Why “Inspirational” Stories Don’t Inspire The Disabled

Every year, they hit without fail. You can count on them every prom season, every homecoming game, every holiday. At every one of these moments, there will be some story about a disabled person being invited to the dance or even better crowned queen of the event. They’re stories that touch us because the disabled person is celebrated despite their disability. The stories catch fire around the internet and touch us all deeply because wow, how sweet of these abled people to treat the disabled person like a normal person. These stories all have one thing in common.

They give the disabled community online rage nosebleeds.

Oh, to the abled they’re touching, beautiful stories but to the disabled community, which includes HFA, they’re stories that highlight how wonderful the abled person is while turning the disabled soul into a mere prop. The idea that the disabled friend might get invited because they’re actually a dear friend? It never even seems to come up. They’re what Snopes.com calls “Glurge” and no better word exists to describe them.

I’ve been tempted to write on these at least a few times before but two events forced my hand. First, the story of the woman who had a poorly lettered cake made by an autistic person hit the net. Second, the disabled community responded with a hashtag topic of #soinspired, sarcastically praising able bodied people for doing ordinary things the same way many of us get praised for simply living. These two moments made me realize I had to put the revisions on hold to speak up on this topic.

See, as I noted, we tend to read the same stories circulating around the internet that the abled share.  Often these are shared by people without a single bone of conscious prejudice in their body. I know a few who shared the cake story and I know for a fact they’re not prejudiced against the community. I mean, they all know at least one autistic clearly!  Their intention was to celebrate people being kind and decent to the community.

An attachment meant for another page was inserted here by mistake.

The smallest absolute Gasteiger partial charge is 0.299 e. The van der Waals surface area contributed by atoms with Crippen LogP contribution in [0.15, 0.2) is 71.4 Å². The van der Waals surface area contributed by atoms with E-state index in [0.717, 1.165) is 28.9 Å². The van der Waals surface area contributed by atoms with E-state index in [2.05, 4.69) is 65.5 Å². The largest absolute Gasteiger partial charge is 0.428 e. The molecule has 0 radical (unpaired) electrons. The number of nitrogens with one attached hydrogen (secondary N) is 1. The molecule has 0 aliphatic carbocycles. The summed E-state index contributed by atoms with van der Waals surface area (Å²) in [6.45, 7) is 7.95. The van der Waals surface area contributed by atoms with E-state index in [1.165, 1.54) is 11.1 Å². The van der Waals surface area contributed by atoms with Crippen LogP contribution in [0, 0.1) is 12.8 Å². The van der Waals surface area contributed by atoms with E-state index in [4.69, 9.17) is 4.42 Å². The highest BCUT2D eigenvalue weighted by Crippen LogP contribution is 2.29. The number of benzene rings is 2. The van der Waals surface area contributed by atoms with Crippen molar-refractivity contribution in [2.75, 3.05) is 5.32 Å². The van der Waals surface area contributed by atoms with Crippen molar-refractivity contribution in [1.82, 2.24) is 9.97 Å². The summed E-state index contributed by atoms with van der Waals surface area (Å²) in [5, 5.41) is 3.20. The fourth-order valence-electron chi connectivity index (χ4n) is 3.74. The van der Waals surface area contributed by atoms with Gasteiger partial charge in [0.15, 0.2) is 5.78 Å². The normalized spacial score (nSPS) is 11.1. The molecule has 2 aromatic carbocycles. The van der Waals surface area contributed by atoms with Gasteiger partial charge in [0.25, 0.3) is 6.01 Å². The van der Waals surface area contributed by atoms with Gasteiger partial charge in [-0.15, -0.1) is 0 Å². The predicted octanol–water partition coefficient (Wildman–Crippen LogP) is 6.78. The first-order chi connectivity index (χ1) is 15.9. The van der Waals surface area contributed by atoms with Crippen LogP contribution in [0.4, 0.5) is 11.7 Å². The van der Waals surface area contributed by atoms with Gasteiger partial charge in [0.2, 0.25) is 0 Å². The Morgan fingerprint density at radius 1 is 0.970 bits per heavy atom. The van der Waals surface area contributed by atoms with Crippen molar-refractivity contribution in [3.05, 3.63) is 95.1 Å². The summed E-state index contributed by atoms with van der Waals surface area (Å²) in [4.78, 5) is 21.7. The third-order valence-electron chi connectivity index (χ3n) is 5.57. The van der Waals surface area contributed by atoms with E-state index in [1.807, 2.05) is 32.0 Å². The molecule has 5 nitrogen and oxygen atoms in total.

And that’s admirable. Trust me I’d prefer that to stories about how autism destroys families that good old Autism $peak$ spreads. I don’t believe the people who praise the disabled for trying to live normal lives despite their handicaps mean ill even in the slightest. They’re trying to be nice and supportive. It’s definitely not easy to stop these people an explain why their intentions have an unintentional effect.

But we have to speak up because that’s kind of the fundamental issue with these stories. They’re not from our perspective. This is something I’ve griped about in the arts. I’m still frustrated by it in this form which might be the most annoying because it’s not coming from a media system I already know to be every form of prejudiced. These are, face it often heavily fictionalized at best, tales designed to highlight the goodness of people who take pity on the less fortunate. And we’re tired of it.

In truth many of us have friends who are “normal.” We have to since there’s more of them than us. We’re also by and large a very cynical and witty group since humor gives us a great defense mechanism. We’re driven precisely because others are in awe that we try to live in a world that’s unfavorable to us. No wonder we’re popular dates. We’re highly entertaining to be around.

We’re also extremely vocal. Stop to think about it. Does it make sense someone who can’t walk would be any different mentally if that was their only affliction? People with autism are often extremely verbal, even on the “lower” end. (BTW, we actually don’t accept functioning labels to be clear. It’s not how the disorder works unless you’re discussing severe cases. Most of us just need decent therapy. Trust me, I’ve had “lower” friends and they’re much easier to connect with than you think.) I’ve even had a few friends with cerebral palsy who could carry on a solid chat.

Ultimately, and most importantly, we’re not trying to inspire you with our lives. Think about it pragmatically. We’ve been dealt an unfavorable hand. We have two options. On one hand we quit and be miserable, depending on others for help and retreating into a hole. On the other, we can fight on because we’ve still got to live. The vast majority of us do the latter. It’s hard. But what else do we do?

And that’s why we’re mad. That’s why we stormed Twitter to mock ableism. Because we’ve got the same goals the abled have in their lives. We’re just trying to get by. If you want to be nice to us, and we’re humans so you should, do it because we’re people and not because we’re lesser creatures.

But is there a time that it’s ok to call us inspiring?

Yes, there is. If you’re a parent of a disabled child, it’s fine to be inspired by the sight of others with the disability doing fine. You need to know they’ll be ok since that’s not always clear. Also, if we do something legitimately impressive, applaud away. After all when one of us crosses the state under our own power, we want you to be impressed. It’s why we do it.

But when we’re just living our lives, spare us. And when you see the stories, make sure you’re not just celebrating someone expressing basic human decency. We’re better than that.

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